Mapping Imagined Geographies of Revolutionary Russia

PBC0075: alienation and grief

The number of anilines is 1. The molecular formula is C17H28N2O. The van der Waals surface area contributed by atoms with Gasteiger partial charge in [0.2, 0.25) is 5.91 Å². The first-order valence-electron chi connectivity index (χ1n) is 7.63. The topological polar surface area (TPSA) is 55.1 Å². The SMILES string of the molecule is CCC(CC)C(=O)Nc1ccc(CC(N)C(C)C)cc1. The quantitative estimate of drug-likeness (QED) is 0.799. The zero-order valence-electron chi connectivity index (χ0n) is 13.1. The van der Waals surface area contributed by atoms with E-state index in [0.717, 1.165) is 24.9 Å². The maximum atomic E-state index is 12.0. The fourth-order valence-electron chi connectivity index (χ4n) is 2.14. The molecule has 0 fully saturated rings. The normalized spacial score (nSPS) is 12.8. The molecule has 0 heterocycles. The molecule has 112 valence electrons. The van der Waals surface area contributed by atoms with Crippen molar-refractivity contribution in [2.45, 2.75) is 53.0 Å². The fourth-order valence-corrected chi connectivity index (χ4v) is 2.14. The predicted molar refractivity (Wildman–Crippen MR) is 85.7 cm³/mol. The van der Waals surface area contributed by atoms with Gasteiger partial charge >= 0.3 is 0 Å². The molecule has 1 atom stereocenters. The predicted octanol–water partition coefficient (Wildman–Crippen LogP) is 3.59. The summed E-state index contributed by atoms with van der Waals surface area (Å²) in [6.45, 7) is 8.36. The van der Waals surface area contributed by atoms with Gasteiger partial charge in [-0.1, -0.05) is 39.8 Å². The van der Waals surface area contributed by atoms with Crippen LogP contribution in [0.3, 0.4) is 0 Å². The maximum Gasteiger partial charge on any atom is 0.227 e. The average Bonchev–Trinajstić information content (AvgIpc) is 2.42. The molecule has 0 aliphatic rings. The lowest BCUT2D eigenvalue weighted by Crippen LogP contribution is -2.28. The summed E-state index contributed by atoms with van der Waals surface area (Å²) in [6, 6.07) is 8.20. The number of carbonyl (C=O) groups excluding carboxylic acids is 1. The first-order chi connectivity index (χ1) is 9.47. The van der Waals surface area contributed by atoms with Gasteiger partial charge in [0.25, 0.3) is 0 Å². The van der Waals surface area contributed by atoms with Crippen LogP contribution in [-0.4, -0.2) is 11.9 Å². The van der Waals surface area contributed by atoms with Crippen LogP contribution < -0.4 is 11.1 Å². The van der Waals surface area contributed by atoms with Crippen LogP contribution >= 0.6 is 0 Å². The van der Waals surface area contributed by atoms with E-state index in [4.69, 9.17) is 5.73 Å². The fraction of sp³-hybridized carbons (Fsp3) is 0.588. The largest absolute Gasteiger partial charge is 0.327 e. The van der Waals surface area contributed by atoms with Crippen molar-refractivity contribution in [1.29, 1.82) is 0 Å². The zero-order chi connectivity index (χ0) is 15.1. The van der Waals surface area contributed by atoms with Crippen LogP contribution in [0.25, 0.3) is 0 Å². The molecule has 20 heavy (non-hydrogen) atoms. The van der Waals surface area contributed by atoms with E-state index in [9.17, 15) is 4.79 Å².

PBC 75 conveys mourning and grief about the death of the imperial capital, Saint Petersburg, following the February 1917 Russian revolution. One instance speaks of the “mortal sadness” of the crowds of people (W25). Two works invoke the city’s Greek name, “Petropol’” to lament the city’s demise (W333, W343). Petropol’ now becomes the underworld, ruled by Proserpina, the Roman goddess of death and the underworld (W333). Just as the Jewish faithful in exile vow to meet next year in Jerusalem, those in exile in the new Soviet state, those who mourn the passing of St. Petersburg, “will once again regather in Petersburg,” but in an unknown future (W355). This grief is in a fashion more personal than political.


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